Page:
He looked our vehicle up and down, and furrowed his brow in concentration as he sought to comprehend the essence of our dilemma.

“Car don’t run without gas now, do it?"

It was at this point, that both my husband and I realized “Gale” was an exceedingly sharp and perceptive individual.

Without hesitating, Gale went around to the back of his truck. Even in the dark, I could make out the shape of something black, furry and most definitely ’moving’ in the front seat. I declined to probe any further, as I had an idea that any sort of pet a guy like “Gale from Galesburg” might have, was not one that I would like to become aquainted with in a hurry.

Everything now appeared to be going swimmingly. Gale proceeded to fill up our tank, occasionally showering us with sparkling banter and charming bon mots about his Aunt Betty, and her unfortunate case of hemorrhoids.

We were happy to just stand back, and nod when required. It was only when Gale lit up a Marlboro whilst pouring the gasoline, that my husband decided it was time to take a more active part in this conversation.
He mentioned to Gale in a rather high and strangled voice, that whilst he was no chemistry major, he had heard that the combination of a naked flame and petrol usually meant a free-for-all human BBQ.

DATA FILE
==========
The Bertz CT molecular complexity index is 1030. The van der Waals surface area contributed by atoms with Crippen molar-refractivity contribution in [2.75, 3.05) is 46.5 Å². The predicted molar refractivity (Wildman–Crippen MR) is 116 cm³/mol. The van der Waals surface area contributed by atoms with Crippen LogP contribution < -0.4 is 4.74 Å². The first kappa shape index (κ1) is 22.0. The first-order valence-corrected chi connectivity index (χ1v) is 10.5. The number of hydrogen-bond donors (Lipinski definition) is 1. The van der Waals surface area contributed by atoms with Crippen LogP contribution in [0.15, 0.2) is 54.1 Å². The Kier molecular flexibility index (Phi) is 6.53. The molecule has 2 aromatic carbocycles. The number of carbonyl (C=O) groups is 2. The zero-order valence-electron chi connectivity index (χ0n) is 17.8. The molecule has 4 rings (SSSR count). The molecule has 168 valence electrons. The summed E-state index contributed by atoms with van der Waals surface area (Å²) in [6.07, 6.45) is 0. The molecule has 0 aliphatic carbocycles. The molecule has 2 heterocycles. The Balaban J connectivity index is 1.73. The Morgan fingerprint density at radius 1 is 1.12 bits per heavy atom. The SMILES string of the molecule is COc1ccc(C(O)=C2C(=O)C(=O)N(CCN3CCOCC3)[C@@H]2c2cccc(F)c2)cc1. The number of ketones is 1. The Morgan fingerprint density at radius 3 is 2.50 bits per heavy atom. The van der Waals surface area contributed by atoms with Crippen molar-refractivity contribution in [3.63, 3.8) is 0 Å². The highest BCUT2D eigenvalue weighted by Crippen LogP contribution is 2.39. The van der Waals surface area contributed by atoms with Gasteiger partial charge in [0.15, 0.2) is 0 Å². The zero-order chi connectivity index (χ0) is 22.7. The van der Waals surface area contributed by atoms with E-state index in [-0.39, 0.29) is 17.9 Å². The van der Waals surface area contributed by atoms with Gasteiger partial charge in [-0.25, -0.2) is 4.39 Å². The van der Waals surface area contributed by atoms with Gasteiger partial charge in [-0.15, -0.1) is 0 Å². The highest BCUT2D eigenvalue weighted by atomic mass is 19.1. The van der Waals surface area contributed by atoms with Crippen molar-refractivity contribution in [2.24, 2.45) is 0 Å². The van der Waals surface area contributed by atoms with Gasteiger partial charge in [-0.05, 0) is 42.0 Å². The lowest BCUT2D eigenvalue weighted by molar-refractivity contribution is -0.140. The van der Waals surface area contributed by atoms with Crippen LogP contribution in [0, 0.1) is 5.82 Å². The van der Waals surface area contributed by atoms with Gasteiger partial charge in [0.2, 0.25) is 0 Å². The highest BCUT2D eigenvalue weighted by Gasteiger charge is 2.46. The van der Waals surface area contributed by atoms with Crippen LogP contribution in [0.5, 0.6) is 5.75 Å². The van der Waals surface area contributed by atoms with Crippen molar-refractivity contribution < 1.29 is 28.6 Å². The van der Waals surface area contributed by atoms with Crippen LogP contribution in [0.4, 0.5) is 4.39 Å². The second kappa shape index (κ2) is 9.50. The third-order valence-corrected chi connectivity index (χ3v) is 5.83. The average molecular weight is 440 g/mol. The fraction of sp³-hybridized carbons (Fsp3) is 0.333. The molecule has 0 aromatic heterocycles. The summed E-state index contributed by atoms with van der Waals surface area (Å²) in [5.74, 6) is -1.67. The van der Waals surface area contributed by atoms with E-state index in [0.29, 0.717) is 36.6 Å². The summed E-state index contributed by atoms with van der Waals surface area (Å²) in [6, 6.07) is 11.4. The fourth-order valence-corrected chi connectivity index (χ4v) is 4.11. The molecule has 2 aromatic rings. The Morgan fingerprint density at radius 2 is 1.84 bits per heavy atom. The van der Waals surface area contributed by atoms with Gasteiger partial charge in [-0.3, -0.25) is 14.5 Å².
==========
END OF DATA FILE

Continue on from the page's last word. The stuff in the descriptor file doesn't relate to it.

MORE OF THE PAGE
Gale chuckled comfortably and shook his head, (dropping ash perilously close to the cylinder.)

“Naaaaw! We’re just fine. This ain’t gonna blow. Ya need oxygen for that.”

Bring out the steak sauce and coleslaw, please?

If you are wondering what this Aussie duck was doing throughout this little tete-a-tete, ask anyone who was driving on I-94 at 4am on Sunday, April 18th 2004, and they will probably recall seeing a young woman in her thirties, screaming and running back towards Chicago.

Gale finally finished filling up our tank and bid us a fond farewell. We did pay him handsomely for his trouble, and asked him to give Aunt Betty our very best.
On returning to our car, we just sat and looked at the ignition key, not certain as to whether we should turn it and risk sautéing ourselves, or just hitch hike for the rest of the way.

As it turns out, we managed to rumble into salubrious downtown Racine, Wisconsin several hours later, and once we had checked into our hotel, we made a pact with each other.
I promised that I would refrain from shredding the road maps, and threatening to perform an impromptu tonsillectomy on him, and he vowed that he would always check that the tank is full.

Now, we have some time to kick back and enjoy all the exciting things that Racine has to offer, and I can probably tell you all about those in one sentence. However, that is for another story.

I will sign off for now. We are going to take in a movie at the lovingly restored Racine Theater, (and when I say lovingly restored, they have recently put in seats.)

Currently showing, is the film “21 Dams,” (apparently the sequel to “21 Grams.") I am not quite sure of the plot, but the trailer states that it is a traumatic story, set in Minnesota, involving a former drug addict, a born again Christian and a terminally ill man, who meet through fate and go looking for beavers.